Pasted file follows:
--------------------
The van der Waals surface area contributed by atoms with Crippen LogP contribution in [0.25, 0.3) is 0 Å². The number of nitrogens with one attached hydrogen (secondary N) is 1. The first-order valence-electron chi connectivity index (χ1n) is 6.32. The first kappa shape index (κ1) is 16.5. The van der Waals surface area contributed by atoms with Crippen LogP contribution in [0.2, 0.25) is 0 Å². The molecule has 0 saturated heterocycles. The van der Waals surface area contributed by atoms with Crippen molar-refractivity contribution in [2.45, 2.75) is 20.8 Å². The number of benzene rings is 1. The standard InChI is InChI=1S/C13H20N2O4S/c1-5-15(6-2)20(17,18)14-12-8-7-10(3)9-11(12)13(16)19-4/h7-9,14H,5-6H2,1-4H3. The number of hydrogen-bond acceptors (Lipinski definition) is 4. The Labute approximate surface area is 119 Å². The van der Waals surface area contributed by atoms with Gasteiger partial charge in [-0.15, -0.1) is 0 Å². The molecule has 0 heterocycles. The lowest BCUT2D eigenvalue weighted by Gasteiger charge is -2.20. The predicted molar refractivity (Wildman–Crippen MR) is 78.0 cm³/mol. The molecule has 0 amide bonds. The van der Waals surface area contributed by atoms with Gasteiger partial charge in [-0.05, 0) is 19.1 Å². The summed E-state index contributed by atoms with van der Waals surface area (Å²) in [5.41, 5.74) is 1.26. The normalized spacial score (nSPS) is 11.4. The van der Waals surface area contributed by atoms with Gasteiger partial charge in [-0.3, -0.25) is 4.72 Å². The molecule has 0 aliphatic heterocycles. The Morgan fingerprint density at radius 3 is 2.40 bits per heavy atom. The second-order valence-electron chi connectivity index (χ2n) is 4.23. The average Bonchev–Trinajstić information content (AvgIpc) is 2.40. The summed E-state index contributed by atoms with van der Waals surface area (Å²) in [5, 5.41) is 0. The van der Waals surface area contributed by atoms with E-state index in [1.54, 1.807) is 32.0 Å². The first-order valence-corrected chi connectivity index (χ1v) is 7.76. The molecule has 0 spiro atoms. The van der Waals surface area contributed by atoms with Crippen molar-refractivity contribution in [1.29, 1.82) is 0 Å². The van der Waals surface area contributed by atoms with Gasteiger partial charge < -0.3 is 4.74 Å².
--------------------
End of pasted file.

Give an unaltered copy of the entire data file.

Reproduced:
The van der Waals surface area contributed by atoms with Crippen LogP contribution in [0.25, 0.3) is 0 Å². The number of nitrogens with one attached hydrogen (secondary N) is 1. The first-order valence-electron chi connectivity index (χ1n) is 6.32. The first kappa shape index (κ1) is 16.5. The van der Waals surface area contributed by atoms with Crippen LogP contribution in [0.2, 0.25) is 0 Å². The molecule has 0 saturated heterocycles. The van der Waals surface area contributed by atoms with Crippen molar-refractivity contribution in [2.45, 2.75) is 20.8 Å². The number of benzene rings is 1. The standard InChI is InChI=1S/C13H20N2O4S/c1-5-15(6-2)20(17,18)14-12-8-7-10(3)9-11(12)13(16)19-4/h7-9,14H,5-6H2,1-4H3. The number of hydrogen-bond acceptors (Lipinski definition) is 4. The Labute approximate surface area is 119 Å². The van der Waals surface area contributed by atoms with Gasteiger partial charge in [-0.15, -0.1) is 0 Å². The molecule has 0 heterocycles. The lowest BCUT2D eigenvalue weighted by Gasteiger charge is -2.20. The predicted molar refractivity (Wildman–Crippen MR) is 78.0 cm³/mol. The molecule has 0 amide bonds. The van der Waals surface area contributed by atoms with Gasteiger partial charge in [-0.05, 0) is 19.1 Å². The summed E-state index contributed by atoms with van der Waals surface area (Å²) in [5.41, 5.74) is 1.26. The normalized spacial score (nSPS) is 11.4. The van der Waals surface area contributed by atoms with Gasteiger partial charge in [-0.3, -0.25) is 4.72 Å². The molecule has 0 aliphatic heterocycles. The Morgan fingerprint density at radius 3 is 2.40 bits per heavy atom. The second-order valence-electron chi connectivity index (χ2n) is 4.23. The average Bonchev–Trinajstić information content (AvgIpc) is 2.40. The summed E-state index contributed by atoms with van der Waals surface area (Å²) in [5, 5.41) is 0. The van der Waals surface area contributed by atoms with E-state index in [1.54, 1.807) is 32.0 Å². The first-order valence-corrected chi connectivity index (χ1v) is 7.76. The molecule has 0 spiro atoms. The van der Waals surface area contributed by atoms with Crippen molar-refractivity contribution in [1.29, 1.82) is 0 Å². The van der Waals surface area contributed by atoms with Gasteiger partial charge < -0.3 is 4.74 Å².